Sunday, March 22, 2015

Partition Suits In Virginia

A partition suit is a cause of action created by statute in Virginia which allows a person or entity that co-owns real estate with others to force either (1) the dividing of the property such that each owner will own a portion of it solely (called an "in-kind" partition), (2) the sale of the property, or (3) a buyout of or by the other co-owners of the property (called "allotment").

Partition suits are common in estate and probate situations.  A typical scenario is a parent dies, with their spouse having previously died, and the real estate is inherited by a group of family members. While typically the children of the decedent inherit the property, there are many times when more distant relatives, such as aunts, uncles, nieces, nephews and cousins inherit an interest in the property. 

The smaller the group that ends up owning the property together, the more likely some agreement can be reached on what to do with the property.  The larger the group, it sometimes becomes very difficult if not impossible to reach an agreement.  I have had cases where as many as 40 or 50 heirs inherited some interest in real estate, even though some of the interests were quite small (like 1/256th).  These larger groups are mostly in situations where someone dies without a will and their estate is inherited by his or her heirs.

If the group of owners cannot reach an agreement on what to do with the property, with some wanting to sell the property and others wanting to keep it, a partition suit is often the result.  With a couple of exceptions, any co-owner of real estate can force one of the three options above through the filing of a partition suit.

The partition suit statute (Virginia Code Sec. 8.01- 81, et. seq) requires the court, if possible, to divide the property "in-kind", i.e., into separate parcels, with each co-owner owning one of the parcels individually at the end of the process. While this can often be done with larger rural tracts, in many cases it is simply not feasible for the property to be divided.  The easiest example is a single-family residential home on relatively small acreage.  But, factors such as the sometimes large differences in ownership interest of the owners, and the topography or relative value of different parts of the real estate, make and in-kind division difficult if not impossible.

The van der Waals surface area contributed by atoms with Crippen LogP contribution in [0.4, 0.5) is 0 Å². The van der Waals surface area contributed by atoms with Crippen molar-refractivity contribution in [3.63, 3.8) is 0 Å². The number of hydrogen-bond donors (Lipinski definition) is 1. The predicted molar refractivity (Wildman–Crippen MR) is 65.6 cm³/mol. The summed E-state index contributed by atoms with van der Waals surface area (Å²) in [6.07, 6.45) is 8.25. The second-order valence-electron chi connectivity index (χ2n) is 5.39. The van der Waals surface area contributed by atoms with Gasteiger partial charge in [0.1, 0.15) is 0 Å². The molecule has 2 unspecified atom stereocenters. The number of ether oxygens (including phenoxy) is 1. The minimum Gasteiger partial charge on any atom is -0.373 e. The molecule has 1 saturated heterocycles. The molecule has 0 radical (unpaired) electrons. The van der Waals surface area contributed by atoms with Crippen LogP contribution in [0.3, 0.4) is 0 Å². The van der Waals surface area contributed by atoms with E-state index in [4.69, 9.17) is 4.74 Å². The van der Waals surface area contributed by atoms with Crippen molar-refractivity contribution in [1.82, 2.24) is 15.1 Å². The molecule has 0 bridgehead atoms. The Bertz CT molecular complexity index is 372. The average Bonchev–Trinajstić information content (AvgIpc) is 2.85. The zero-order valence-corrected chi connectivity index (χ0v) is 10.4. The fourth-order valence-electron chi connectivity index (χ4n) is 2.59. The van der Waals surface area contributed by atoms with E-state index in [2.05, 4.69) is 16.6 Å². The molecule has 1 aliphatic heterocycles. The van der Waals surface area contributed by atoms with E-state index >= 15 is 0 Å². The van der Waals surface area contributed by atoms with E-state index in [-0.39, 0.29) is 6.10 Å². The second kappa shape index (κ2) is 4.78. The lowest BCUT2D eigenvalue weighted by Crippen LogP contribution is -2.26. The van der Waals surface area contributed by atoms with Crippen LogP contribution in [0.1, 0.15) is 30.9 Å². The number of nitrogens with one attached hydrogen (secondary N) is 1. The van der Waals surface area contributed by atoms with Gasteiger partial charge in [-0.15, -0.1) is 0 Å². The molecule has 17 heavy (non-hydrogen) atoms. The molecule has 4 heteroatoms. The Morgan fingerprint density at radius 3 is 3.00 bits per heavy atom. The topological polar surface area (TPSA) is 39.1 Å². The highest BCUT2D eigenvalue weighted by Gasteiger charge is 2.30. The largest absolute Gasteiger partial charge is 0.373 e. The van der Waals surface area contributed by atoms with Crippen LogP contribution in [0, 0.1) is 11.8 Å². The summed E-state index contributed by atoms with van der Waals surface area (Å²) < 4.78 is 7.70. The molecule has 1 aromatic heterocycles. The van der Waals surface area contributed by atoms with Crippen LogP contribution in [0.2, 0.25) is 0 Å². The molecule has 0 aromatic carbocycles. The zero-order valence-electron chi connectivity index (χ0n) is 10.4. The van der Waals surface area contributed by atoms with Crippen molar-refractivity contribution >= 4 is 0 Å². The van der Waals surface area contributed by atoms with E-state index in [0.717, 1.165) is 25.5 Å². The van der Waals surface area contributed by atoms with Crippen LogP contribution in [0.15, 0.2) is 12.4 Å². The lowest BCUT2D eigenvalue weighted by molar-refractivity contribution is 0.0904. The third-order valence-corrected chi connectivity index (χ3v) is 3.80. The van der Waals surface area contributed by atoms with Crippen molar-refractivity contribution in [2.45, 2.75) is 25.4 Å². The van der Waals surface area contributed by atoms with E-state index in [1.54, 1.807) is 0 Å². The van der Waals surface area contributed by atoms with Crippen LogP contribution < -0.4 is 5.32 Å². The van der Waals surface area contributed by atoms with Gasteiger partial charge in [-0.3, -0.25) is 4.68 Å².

One or more co-owners buying out the remaining co-owners is called "allotment".  This is fairly common, and the negotiations or disputes focus on the value of the property, and often the reimbursement of various expenses paid by some of the co-owners.

If neither an in-kind division nor allotment is workable, then the property is ordered sold, with the co-owners splitting the net proceeds according to their interests.  Absent an agreement by the parties, the court can order the manner in which the property will be sold (auction, listing with a realtor, etc.), and a minimum sale price.

In my experience, most partition suits in Virginia ultimately settle before a judge has to make a final ruling.  It is almost always better for the parties to reach some type of agreement rather than let a judge decide, and most involved in a partition suit ultimately realize this.  But, sometimes it takes the filing of a partition suit to get to that point.

Partition suits almost always also require a full title examination on the real estate, appraisals, and in many cases, survey work.  While the concept of a partition suit is simple, they do require a fair amount of work to get to the ultimate result.

Accordingly, the legal and other costs associated with a partition suit can become significant, particularly when no agreement can be reached early on in the process.  But, the alternative of doing nothing and letting time go by will only create a more complex situation for someone at some point in the future.